Environmental archaeologist has a lot of questions about DGR site in Bruce County (November 2012)

Tuesday, November 13, 2012 9:20:02 EST AM


Dear Editor,

In recent months, several municipal and town councils in Bruce County – the Town of South Bruce, the Town of Saugeen Shores, the Municipality of Arran-Elderslie, the Township of Huron-Kinloss and the Municipality of Brockton – have expressed an interest in learning more about the so-called “nuclear waste dump” that might be constructed in Canada. In effect, councils are willing to consider having the “dump” built in Bruce County. It would be built by Nuclear Waste Management Organization (NWMO), a private corporation run by the producers of nuclear energy in Canada.

What I refer to as a nuclear dump is technically known as a high-level, deep geological repository (HL-DGR). In essence, it is a permanent disposal facility, deep underground, for exhausted but still highly radioactive fuel rods from nuclear reactors. Another underground repository, this one for low- and medium-level waste (LM-DGR), is in the planning stage at the Bruce generating station (and currently under environmental assessment by the federal government). This repository would be for the disposal of such things as protective clothing, tools, reactor components and resins and filters used to clean reactor water circuits, some of these items dangerously radioactive. Both repositories raise important issues that the public should be giving some serious thought about.

I”m writing from Southampton in Saugeen Shores to tell you why I am opposed to a HL-DGR in Bruce County. I hasten to point out that I’m not anti-nuclear and I believe that Ontario Power Generation, the operator of the Bruce generating station, contributes much to the regional economy and has generously supported community programs and events and charities. Nevertheless, I’m strongly opposed to the building of a HL-DGR in Bruce County. Many of my arguments apply also to the low- and medium-level repository so when I mention one, think both.


Because the issues surrounding a nuclear waste dump are so complex, and there are so many reasons for opposing a dump in Bruce County, I will have to discuss them in a 5-part letter. Part 1 begins with the most general, and obvious, criticism …

Inappropriate location

For me, the most important reason for opposing a high-level DGR in Bruce County is because it is simply the wrong place. Bruce County is in the midst of an agricultural and recreation/tourist region, a completely inappropriate location to dispose of exhausted fuel rods. Indeed, Huron County to the south advertises itself as the “West Coast of Ontario”, alluding perhaps to California and British Columbia and implying the county may be as appealing to tourism and retirement as the west coast of North America. I think this analogy could easily be extended to Bruce County.

A high-level DGR for exhausted fuel rods from nuclear reactors in an agricultural and recreation/tourist region could create a stigma in the public mind, negatively affecting the county’s economy and also land values.

The economic impact of a stigma associated with a nuclear waste facility was examined by the State of Nevada, which was concerned about what the proposed Yucca Mountain HL-DGR might do to its economy, based heavily on tourism and the casino industry. An independent socioeconomic study commissioned by the state predicted a serious loss of revenue and the state went to court to force the U.S. federal government to cancel plans for the facility. The federal government subsequently terminated funding of the project in 2009 for its own economic and political reasons.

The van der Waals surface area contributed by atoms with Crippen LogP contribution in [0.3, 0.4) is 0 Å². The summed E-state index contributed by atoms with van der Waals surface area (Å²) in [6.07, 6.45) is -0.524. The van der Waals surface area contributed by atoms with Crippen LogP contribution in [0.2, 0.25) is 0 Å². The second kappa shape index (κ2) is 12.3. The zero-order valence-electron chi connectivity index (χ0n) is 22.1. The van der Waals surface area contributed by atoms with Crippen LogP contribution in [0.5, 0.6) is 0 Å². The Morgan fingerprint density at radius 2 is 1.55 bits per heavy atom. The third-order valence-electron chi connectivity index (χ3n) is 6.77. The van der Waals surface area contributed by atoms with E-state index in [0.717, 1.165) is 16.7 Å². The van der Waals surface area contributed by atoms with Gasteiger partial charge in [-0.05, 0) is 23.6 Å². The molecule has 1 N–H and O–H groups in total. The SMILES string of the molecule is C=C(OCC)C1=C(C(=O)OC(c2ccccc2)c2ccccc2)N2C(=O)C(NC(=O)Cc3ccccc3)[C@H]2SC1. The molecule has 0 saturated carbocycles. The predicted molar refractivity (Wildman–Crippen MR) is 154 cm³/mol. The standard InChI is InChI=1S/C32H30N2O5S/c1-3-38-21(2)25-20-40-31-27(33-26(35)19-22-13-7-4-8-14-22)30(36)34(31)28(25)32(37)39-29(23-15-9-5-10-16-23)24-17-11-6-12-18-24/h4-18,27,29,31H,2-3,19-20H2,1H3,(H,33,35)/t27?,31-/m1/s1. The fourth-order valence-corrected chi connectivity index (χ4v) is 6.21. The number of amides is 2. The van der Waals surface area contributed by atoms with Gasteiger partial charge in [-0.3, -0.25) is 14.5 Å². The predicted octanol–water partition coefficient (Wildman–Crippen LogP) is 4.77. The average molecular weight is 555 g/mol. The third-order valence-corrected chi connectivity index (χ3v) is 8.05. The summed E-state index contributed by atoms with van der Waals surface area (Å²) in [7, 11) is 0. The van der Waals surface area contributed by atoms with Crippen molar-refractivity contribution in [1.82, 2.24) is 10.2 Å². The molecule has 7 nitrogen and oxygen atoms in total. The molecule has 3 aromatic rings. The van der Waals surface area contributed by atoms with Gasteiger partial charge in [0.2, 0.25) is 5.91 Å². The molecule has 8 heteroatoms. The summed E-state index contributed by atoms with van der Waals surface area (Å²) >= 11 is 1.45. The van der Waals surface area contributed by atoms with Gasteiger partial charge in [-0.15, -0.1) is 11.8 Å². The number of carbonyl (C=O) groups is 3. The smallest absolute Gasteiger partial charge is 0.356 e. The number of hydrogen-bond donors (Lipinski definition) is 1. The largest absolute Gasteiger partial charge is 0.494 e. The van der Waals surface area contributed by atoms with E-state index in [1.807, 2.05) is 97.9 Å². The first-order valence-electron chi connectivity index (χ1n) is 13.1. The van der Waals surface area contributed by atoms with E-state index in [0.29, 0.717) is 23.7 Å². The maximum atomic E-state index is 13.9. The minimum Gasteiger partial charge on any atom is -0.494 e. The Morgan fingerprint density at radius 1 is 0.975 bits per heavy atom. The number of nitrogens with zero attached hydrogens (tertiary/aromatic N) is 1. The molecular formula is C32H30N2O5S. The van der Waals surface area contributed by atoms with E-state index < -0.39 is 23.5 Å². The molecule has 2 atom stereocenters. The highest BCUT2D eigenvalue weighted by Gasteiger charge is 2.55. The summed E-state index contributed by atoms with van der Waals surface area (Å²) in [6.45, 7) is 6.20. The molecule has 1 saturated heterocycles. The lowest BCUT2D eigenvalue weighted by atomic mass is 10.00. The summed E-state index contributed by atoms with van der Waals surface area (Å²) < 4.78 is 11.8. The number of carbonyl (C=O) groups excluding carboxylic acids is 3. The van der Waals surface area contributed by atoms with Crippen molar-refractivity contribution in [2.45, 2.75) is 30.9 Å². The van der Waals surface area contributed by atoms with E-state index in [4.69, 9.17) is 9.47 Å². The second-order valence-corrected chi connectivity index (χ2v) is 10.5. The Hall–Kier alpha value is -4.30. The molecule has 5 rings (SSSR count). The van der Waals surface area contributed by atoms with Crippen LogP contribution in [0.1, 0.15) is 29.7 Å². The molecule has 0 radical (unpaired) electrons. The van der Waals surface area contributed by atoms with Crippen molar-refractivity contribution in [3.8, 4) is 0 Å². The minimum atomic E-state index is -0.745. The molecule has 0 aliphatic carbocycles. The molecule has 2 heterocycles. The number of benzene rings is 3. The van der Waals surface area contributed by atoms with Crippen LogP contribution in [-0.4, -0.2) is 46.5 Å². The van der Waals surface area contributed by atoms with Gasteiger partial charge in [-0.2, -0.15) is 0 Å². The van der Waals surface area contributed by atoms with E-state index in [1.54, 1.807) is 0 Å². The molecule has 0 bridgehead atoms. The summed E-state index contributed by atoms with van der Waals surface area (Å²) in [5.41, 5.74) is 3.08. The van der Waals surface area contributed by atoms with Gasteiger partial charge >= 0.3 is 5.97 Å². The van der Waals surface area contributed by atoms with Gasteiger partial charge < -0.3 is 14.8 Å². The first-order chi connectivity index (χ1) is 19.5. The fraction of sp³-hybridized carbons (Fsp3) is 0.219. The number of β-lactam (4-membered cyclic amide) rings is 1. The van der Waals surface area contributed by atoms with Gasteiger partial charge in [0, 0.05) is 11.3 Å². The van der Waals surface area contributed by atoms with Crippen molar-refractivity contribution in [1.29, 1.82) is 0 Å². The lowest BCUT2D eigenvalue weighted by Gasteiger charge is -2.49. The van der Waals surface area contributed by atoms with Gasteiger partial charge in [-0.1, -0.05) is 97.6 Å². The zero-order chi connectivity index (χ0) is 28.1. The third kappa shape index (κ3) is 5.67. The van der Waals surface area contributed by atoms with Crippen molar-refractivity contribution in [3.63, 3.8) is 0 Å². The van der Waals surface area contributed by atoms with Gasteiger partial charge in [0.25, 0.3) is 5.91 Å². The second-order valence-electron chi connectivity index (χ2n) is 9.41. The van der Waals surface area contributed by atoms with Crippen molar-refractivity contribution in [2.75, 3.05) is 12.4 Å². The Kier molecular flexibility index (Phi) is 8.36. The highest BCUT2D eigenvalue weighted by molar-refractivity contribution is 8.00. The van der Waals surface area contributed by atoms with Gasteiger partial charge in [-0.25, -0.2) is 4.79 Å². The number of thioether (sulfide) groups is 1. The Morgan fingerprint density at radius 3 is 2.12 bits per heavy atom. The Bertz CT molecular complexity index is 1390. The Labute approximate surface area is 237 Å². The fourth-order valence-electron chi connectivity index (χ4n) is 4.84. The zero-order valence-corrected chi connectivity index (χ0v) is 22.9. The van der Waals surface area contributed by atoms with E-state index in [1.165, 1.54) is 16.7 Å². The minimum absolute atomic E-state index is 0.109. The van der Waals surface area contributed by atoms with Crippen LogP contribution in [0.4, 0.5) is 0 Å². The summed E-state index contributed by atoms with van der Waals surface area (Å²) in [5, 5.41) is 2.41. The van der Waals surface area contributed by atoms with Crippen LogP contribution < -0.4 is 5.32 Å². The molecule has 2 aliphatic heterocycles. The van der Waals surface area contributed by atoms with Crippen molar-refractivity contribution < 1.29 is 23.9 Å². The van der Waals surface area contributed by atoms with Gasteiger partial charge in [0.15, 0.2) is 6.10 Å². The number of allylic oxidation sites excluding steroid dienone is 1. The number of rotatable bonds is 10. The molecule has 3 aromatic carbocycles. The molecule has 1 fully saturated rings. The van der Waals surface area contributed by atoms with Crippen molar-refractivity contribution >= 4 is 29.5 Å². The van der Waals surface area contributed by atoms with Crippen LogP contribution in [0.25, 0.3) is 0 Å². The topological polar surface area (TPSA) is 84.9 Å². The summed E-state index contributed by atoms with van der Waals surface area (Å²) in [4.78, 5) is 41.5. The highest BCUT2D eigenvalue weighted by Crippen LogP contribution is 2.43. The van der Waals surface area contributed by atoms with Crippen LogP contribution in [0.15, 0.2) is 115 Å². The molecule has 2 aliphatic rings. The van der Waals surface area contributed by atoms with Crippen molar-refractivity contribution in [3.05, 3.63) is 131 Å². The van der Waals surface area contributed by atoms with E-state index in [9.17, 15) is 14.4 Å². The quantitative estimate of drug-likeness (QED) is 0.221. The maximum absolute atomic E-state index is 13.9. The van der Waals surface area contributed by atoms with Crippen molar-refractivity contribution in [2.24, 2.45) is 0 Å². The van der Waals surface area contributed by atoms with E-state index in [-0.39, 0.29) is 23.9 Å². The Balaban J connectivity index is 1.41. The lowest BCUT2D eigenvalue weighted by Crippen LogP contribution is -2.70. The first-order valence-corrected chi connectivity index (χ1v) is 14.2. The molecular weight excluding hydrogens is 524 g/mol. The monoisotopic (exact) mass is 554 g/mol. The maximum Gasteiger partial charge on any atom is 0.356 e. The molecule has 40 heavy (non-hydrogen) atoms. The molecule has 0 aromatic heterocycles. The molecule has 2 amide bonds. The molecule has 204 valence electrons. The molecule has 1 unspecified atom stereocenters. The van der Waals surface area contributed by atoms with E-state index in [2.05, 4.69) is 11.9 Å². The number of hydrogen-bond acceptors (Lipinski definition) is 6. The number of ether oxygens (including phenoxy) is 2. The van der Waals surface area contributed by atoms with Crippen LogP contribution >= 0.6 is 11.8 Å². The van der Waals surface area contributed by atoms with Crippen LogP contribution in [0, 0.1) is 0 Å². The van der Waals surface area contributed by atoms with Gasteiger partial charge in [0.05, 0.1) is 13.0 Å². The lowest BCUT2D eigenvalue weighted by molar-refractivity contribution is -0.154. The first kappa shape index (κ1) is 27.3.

In Bruce County, a potential reduction in land values because of proximity to a nuclear waste repository has already been acknowledged by Ontario Power Generation (OPG) in an agreement with the Municipality of Kincardine and surrounding municipalities for the low- and medium-level waste facility (LM-DGR) being planned at the Bruce generating station. Compensation to landowners for demonstrated loss of market value because of proximity to the LM-DGR is discussed Section 7 of the hosting agreement between OPG, Kincardine and neighboring municipalities (dated October, 2004). A drop in land values is also likely to occur should a repository for exhausted fuel rods be built in Bruce County. In the view of some realtors, the controversy has already affected the resale and rental markets.

One must ask: would a high-level nuclear waste dump in Bruce County affect the selling price of farm products, discourage new industries from re-locating here, deter people from vacationing or retiring in the region … or even drive people away?

Lots to think about.

In Part 2 of my five-part letter explaining why I oppose a HL-DGR in Bruce County I will discuss other economic issues and potential risks to the environment and human health.

Peter L. Storck (PhD, environmental archaeology)

Southampton

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Nuclear waste is a hot issue in Creighton (February 2012)

By: Jonathon Naylor, The Reminder, Flin Flon MB

Posted: 02/9/2012 1:00 AM

FLIN FLON — Cynthia Fedak is speaking out, not so much for herself but for her grandkids.

A longtime resident of Creighton, the sleepy sister town to Flin Flon just over the Saskatchewan border, she vehemently opposes plans to potentially store Canada’s nuclear waste in her community.

“To me, nuclear waste is iffy and there’s no absolute answers,” says the 65-year-old retiree. “It could be dangerous if something happened and it wouldn’t be just a minor disaster; it would be something probably major.”

Creighton is one of at least 10 Canadian communities expressing an interest in hosting a subterranean storage facility to be built by the Nuclear Waste Management Organization.

Though it will take up to nine years to select a host community, debate already is raging over whether storing spent nuclear fuel rods represents the secondary industry this mining area has long craved.

While it tentatively won’t open until 2035, the repository is expected to represent a multibillion-dollar investment and spawn more than 4,000 jobs before, during and after construction.